Former National Park Service Director Roger G. Kennedy Passes Away At 85
Roger G. Kennedy, who oversaw the addition of eight units to the National Park System during his tenure as National Park Service director, has died at the age of 85.
Mr. Kennedy, who passed away earlier today, served as director from June 1, 1993, to March 29, 1997. While in office, he made sure that parks mattered to everyone and fulfilled their potential as instructional tools. He shaped and implemented a major restructuring of the Service, yet also defended the National Park System from changes that would have undermined its ability to tell multiple sides of the American story.
“Roger Kennedy was a Renaissance man,” said Park Service Director Jonathan B. Jarvis. “He led our agency effectively and passionately during a difficult time. Roger made it possible for everyone to have a stake in the national parks, and he made the NPS part of school curriculums throughout the nation. He also had the good sense to anticipate the importance of the Internet and utilized it to make the parks more accessible to everyone. He will be missed by his friends and colleagues.”
President Bill Clinton selected Mr. Kennedy to direct the Park Service. Mr. Kennedy’s background as a historian prompted him to expand the Service’s role in teaching about America’s natural resources, history, and culture – an expansion brought about in part by his insistence that the Park Service reach out beyond the parks through the Internet.
Mr. Kennedy’s almost four-year tenure saw the Park Service restructure its field operations and sharply reduce its central office staffs as part of a government-wide effort to downsize the federal bureaucracy. He refused, however, to let government cutbacks be guided by a non-inclusive definition of history. Mr. Kennedy himself put it bluntly in a 2002 interview when he said, “The impulse to prune back the budgets and get rid of the newer parks…was all code for: ‘Let’s stop paying attention to blacks, Hispanics, women.’”
Mr. Kennedy resisted Congressional efforts to scale back the park system in ways that would have made it less reflective of what he called “the capaciousness of the sense of what the American past is.” He wanted all Americans to care about the parks and knew that if they were to do so, the parks needed to represent all of them.
Eight parks were added to the national park system during Mr. Kennedy’s tenure, including several with ties to African American and American Indian history and culture:
* Washita Battlefield National Historic Site, Oklahoma
* Tallgrass Prairie National Preserve, Kansas
* Nicodemus National Historic Site, Kansas
* New Bedford Whaling National Historical Park, Massachusetts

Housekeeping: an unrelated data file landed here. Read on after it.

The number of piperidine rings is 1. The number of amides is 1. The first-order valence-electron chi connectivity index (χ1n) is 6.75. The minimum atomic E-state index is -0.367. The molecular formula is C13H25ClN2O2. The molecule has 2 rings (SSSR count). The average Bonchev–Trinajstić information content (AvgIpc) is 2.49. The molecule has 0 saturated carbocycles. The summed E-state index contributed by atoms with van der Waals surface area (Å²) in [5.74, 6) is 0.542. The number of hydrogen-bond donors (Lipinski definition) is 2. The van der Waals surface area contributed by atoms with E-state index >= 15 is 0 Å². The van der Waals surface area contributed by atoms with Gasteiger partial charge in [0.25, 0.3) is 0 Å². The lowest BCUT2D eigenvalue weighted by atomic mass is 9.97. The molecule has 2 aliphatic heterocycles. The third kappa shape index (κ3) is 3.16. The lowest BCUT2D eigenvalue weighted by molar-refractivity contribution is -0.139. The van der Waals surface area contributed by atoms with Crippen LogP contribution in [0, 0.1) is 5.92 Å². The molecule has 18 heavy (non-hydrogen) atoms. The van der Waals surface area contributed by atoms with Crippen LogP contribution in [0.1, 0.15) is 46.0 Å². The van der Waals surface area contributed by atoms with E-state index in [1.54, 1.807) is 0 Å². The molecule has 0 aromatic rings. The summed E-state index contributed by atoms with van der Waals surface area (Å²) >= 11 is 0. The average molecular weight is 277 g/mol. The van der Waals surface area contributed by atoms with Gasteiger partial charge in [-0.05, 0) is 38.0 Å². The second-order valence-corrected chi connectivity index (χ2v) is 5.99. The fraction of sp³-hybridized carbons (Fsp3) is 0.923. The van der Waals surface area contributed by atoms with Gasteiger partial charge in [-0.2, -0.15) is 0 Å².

* Boston Harbor Islands National Recreation Area, Massachusetts
* Cane River Creole National Historical Park, Louisiana
* New Orleans Jazz National Historical Park, Louisiana
* Mojave National Preserve, California
In addition, both Joshua Tree and Death Valley national monuments were expanded and reclassified as National Parks under his watch.
As director, Mr. Kennedy proudly wore his grey and green National Park Service uniform every day. Although the practice was criticized in some circles, he deflected these comments, remarking later, “I felt, and feel to this day, that wearing the uniform of the director of the National Park Service evokes a tradition running back to Stephen Mather and Horace Albright that gives whomever the occupant of the job may be a kind of immediate recognition and authority on the Hill, which is where it counts.”
Mr. Kennedy served as director until the end of President Clinton's first term.
Born in St. Paul, Minnesota, in 1926, Mr. Kennedy received his BA from Yale University and his law degree from the University of Minnesota Law School. He served in the 1950s as Special Assistant to the U.S. Attorney General, the U.S. Secretary of Health, Education, and Welfare, and the U.S. Secretary of Labor.
He was also a White House correspondent for NBC, appearing on his own NBC radio series and in the first NBC television documentaries. Also at NBC, he covered the Supreme Court and worked as a correspondent for Monitor, The Today Show, and other news programs. In the 1970s, he wrote and presented half-hour documentaries for regional PBS stations, and in the 1980s, he was the presenter and writer of two series for the Discovery Channel: Roger Kennedy’s Rediscovering America and The Smithsonian Presents Invention.
During his multi-faceted and highly distinguished career, Mr. Kennedy served as an editor, historian, journalist, banker, and public servant, sitting on boards, commissions, and task forces for six presidents.
He authored 12 books on American history, architectural history, and public affairs, and edited and co-edited many others. He wrote prefaces for each of the 12 volumes of The Smithsonian Guide to Historic America. His most recent book, When Art Worked: The New Deal, Art, and Democracy, was published in 2009.
He was an Honorary Member of the American Institute of Architects. He won the Silver Medal of the NY Film Critics and a variety of scholarly prizes, and was awarded many honorary degrees.